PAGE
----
Instead, we would calculate MRR by dividing the $500 annual payment by 12 months ($42):
Note: you would have noticed that MRR still fluctuates slightly as the $500 annual subscription is actually cheaper than the monthly equivalent over a year ($600)
How to forecast MRR
We saw earlier a very simple example of how to forecast MRR assuming some churn. The reality is of course slightly more complicated: SaaS businesses need to account for upsell and downsell on top of churn and new customer acquisition.
Therefore, we looking at MRR we typically break it down in 4 different parts:
MRR = New MRR + Upsell MRR – Downsell MRR – Churn MRR
- New MRR (positive): monthly recurring revenue from new users
- Upsell (or Expansion) MRR (positive): any upgrades or additional services purchased by existing customers
- Downsell (or Contraction) MRR (negative): any downgrades or cancelled services by existing customers
- Churn MRR (negative): the monthly recurring revenue you lost from churned users
MRR is also referred to as “net new MRR” or “Net MRR” as it is the sum of all new customers, plus upsell, minus downsell and churn.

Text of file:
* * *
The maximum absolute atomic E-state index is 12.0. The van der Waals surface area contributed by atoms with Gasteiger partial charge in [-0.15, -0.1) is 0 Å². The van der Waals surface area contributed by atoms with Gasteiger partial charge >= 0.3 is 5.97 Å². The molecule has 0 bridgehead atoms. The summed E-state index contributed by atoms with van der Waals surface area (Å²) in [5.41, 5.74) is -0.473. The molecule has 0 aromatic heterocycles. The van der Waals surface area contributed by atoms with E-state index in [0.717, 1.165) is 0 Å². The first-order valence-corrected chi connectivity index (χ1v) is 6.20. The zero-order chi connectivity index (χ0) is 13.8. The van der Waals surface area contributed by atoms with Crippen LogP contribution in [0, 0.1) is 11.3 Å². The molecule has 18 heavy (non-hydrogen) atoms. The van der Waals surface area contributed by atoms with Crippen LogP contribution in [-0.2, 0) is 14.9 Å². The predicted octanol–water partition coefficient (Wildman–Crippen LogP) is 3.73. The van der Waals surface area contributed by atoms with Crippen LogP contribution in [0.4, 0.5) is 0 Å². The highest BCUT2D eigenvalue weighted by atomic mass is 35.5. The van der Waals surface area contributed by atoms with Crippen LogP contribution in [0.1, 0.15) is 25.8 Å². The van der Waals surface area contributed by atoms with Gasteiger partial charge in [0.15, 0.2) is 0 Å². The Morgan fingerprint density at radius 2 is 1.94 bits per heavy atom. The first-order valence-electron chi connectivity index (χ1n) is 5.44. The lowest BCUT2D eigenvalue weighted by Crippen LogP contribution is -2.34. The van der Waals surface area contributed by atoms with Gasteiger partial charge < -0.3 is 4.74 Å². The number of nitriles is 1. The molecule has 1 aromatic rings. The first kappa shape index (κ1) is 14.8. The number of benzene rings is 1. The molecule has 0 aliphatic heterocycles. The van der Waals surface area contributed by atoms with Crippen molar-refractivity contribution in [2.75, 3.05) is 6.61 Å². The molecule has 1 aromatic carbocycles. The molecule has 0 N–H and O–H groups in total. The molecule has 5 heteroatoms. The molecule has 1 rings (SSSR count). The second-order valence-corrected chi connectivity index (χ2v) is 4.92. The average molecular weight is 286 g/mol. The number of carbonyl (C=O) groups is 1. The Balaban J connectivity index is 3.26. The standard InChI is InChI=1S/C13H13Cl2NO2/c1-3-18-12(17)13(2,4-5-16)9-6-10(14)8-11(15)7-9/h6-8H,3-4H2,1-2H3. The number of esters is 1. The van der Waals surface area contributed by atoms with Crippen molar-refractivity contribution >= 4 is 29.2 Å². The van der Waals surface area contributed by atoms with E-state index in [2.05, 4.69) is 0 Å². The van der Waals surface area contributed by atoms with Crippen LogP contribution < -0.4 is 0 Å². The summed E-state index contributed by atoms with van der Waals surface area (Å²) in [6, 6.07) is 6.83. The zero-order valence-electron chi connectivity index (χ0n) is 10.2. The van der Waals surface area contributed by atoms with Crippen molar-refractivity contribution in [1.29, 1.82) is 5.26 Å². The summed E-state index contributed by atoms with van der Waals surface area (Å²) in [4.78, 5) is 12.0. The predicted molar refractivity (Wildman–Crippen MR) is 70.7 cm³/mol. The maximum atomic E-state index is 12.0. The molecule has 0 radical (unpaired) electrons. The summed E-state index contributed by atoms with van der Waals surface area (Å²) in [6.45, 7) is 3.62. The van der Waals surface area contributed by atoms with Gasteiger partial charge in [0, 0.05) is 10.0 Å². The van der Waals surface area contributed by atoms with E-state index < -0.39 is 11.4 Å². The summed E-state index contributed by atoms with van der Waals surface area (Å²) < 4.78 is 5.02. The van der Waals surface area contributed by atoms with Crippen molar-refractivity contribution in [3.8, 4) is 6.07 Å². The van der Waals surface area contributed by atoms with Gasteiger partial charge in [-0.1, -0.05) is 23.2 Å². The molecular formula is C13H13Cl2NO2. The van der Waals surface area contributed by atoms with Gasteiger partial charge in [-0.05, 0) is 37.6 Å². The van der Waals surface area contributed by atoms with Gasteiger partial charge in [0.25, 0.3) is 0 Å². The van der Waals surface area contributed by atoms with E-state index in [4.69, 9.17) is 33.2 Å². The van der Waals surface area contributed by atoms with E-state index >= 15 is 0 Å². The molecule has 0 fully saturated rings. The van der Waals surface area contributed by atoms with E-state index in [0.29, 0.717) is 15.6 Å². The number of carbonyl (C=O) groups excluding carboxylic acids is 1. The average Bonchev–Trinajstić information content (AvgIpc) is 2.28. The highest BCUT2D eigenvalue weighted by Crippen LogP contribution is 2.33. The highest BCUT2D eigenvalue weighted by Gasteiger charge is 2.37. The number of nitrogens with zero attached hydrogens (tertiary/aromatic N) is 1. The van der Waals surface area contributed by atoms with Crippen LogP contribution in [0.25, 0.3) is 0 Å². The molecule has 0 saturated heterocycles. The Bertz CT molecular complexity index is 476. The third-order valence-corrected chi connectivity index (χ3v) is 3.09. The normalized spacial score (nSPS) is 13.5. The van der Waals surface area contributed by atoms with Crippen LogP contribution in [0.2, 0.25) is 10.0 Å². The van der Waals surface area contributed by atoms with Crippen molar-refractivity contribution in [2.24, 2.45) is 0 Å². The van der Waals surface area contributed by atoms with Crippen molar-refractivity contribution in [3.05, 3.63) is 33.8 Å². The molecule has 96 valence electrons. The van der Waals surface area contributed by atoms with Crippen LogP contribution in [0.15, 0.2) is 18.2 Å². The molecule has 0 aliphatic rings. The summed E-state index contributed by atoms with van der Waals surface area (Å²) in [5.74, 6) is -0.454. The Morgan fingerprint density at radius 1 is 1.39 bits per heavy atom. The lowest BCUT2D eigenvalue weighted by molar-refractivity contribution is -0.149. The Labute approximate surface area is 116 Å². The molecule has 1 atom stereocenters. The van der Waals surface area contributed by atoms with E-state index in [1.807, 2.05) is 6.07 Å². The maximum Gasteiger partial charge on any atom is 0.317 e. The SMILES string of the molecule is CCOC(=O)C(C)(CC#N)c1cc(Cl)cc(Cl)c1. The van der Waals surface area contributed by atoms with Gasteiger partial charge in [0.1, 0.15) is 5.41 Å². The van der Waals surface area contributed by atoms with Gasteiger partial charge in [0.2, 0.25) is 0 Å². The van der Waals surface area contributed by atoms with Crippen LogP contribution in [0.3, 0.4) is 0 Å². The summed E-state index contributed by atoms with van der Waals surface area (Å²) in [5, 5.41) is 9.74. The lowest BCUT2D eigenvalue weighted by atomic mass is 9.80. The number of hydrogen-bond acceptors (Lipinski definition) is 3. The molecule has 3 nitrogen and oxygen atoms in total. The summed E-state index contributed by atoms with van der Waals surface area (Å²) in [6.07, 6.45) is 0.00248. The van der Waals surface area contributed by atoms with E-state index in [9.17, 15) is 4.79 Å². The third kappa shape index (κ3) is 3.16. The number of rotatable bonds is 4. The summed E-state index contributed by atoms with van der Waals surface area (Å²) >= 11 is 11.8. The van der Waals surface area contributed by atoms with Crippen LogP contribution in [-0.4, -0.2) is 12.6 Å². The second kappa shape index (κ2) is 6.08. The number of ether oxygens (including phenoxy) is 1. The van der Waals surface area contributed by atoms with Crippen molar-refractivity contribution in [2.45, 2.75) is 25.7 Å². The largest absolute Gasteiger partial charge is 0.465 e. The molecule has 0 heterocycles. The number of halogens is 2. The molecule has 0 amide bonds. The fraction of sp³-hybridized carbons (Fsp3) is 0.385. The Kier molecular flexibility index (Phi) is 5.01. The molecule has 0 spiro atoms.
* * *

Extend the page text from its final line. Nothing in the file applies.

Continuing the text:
Forecasting MRR: an example
Therefore, when forecasting MRR we need to have assumptions for all 4 different parts of the equation. Using our example above again, let’s assume the following:
- We sell 2 plans: A ($50 per month) and B ($100 per month)
- No annual subscriptions (for simplicity)
- We acquire 10 new customers per month, of which 80% choose plan A
- Churn: 2% per month across both plans
- Upsell: 5% per month
- Downsell: 5% per month
We can then forecast the number of customers over time:
Using the pricing ($50 per month for plan A and $100 for plan B), we can now forecast MRR:
Download our free template here to forecast MRR.
For more information on how to build a rock-solid revenue model for your SaaS startup, read our how to guide below (we also included a free template):
Any questions on SaaS finance? We have lots of free resources as well, check out our articles below: